2014 Patriots
43–21
Gillette Stadium Broncos
28–21
Patriots win Super Bowl XLIX.
2015 Broncos
30–24(OT)
Sports Authority Field at Mile High Broncos
29–21
Broncos hand the 10–0 Patriots their first loss of the season. Only meeting from 2012–2015 that Peyton Manning did not start as the Broncos' quarterback in the series.
2015 Playoffs Broncos
20–18
Sports Authority Field at Mile High Broncos
30–21
AFC Championship Game. Broncos get defensive stop on a game-tying two-point conversion attempt by the Patriots with 13 seconds remaining in regulation after Stephen Gostkowski missed a critical extra point early in the game. Last meeting in the Tom Brady–Peyton Manning rivalry. Broncos win Super Bowl 50.
2016 Patriots
16–3
Sports Authority Field at Mile High Broncos
30–22
Patriots win Super Bowl LI.
2017 Patriots
41–16
Sports Authority Field at Mile High Broncos
30–23
Last start for Tom Brady in the series. Patriots lose Super Bowl LII.
2020s (Broncos, 1–0)
Season Results Location Overall series Notes
2020 Broncos
18–12
Gillette Stadium Broncos
31–23
Broncos win in New England despite scoring only field goals.
Summary of Results
Season Season series at Denver Broncos at Boston/ N.E. Patriots Notes
AFL regular season Patriots 10–8 Patriots 6–4 Tie 4–4
NFL regular season Broncos 19–12 Broncos 13–5 Patriots 7–6
AFL and NFL regular season Broncos 27–22 Broncos 17–11 Patriots 11–10
Postseason Broncos 4–1 Broncos 4–0 Patriots 1–0 AFC Divisional playoffs: 1986, 2005, 2011. AFC Championship Game: 2013, 2015.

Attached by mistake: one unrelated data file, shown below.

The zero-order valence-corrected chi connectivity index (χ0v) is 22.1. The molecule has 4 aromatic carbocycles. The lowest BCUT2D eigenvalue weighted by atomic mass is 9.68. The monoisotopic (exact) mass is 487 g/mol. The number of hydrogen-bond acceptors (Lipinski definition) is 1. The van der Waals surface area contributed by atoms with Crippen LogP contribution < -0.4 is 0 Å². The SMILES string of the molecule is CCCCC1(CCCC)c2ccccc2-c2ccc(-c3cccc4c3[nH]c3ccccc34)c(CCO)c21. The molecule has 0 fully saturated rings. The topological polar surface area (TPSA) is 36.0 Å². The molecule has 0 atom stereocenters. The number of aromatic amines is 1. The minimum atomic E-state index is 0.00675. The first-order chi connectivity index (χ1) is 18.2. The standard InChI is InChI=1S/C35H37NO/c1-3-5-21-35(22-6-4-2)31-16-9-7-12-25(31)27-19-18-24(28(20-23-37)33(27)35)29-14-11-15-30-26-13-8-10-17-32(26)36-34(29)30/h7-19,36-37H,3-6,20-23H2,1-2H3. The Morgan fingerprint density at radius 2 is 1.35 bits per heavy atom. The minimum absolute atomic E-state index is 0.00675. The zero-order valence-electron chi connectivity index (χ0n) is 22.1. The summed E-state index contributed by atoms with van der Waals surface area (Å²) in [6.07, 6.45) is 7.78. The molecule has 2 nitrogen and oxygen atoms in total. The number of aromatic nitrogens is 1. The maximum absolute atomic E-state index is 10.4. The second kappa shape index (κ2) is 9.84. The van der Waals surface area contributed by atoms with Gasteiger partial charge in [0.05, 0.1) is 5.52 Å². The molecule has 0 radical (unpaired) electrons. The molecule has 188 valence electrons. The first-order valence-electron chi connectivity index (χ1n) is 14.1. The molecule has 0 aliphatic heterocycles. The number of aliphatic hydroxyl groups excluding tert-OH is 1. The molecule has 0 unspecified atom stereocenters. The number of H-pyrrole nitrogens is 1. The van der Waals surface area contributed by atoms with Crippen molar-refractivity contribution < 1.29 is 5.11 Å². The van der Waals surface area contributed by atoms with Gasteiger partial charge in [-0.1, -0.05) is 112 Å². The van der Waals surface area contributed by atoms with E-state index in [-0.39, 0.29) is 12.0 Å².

Regular and postseason Broncos 31–23 Broncos 21–11 Patriots 12–10

References

  1. ^ "Team » Denver Broncos". Pro Football Hall of Fame. Archived from the original on 1 July 2012. Retrieved September 3, 2012.
  2. ^ Mason, Andrew (November 2, 2003). "Broncology: So We Meet Again". Denver Broncos. Archived from the original on October 2, 2013. Retrieved August 28, 2013.
  3. ^ "Boxscore finder: Denver Broncos vs New England Patriots – Pro-Football-Reference".
  4. ^ Lynch, Tim (October 16, 2008). "Denver Broncos @ New England Patriots; Through The Years". Mile High Report. Retrieved August 28, 2013.
  5. ^ "Broncos take advantage of turnovers, eliminate Patriots". ESPN. January 14, 2006. Retrieved August 28, 2013.
  6. ^ sevenand7kc (2011-09-16), Benjamin Watson tackle saving touchdown, retrieved 2016-06-05
  7. ^ "Denver doldrums continue for the Patriots – The Boston Globe". archive.boston.com. Retrieved 2016-06-05.
  8. ^ "Patriots vs. Broncos - Game Recap - October 11, 2009 - ESPN". ESPN.com. Retrieved 2016-06-05.
  9. ^ Klis, Mike (January 14, 2012). "Tom Brady leads Patriots' 45–10 rout of Broncos, Tim Tebow in NFL playoffs". The Denver Post. Retrieved January 14, 2012.
  10. ^ Gasper, Christopher (October 7, 2012). "Lucky to see Tom Brady vs. Peyton Manning again". The Boston Globe. Retrieved August 28, 2013.
  11. ^ Renck, Troy (March 7, 2016). "Peyton Manning retires from football: "I love the game...I will miss it."". The Denver Post. Archived from the original on March 9, 2016. Retrieved March 7, 2016.
  12. ^ Renck, Troy (January 24, 2016). "Broncos hold off Tom Brady and Patriots, head to Super Bowl". The Denver Post. Retrieved January 24, 2016.
  13. ^ https://www.pro-football-reference.com/boxscores/game_query.cgi?tm1=den&tm2=nwe&yr=all
This page was last edited on 11 August 2021, at 00:58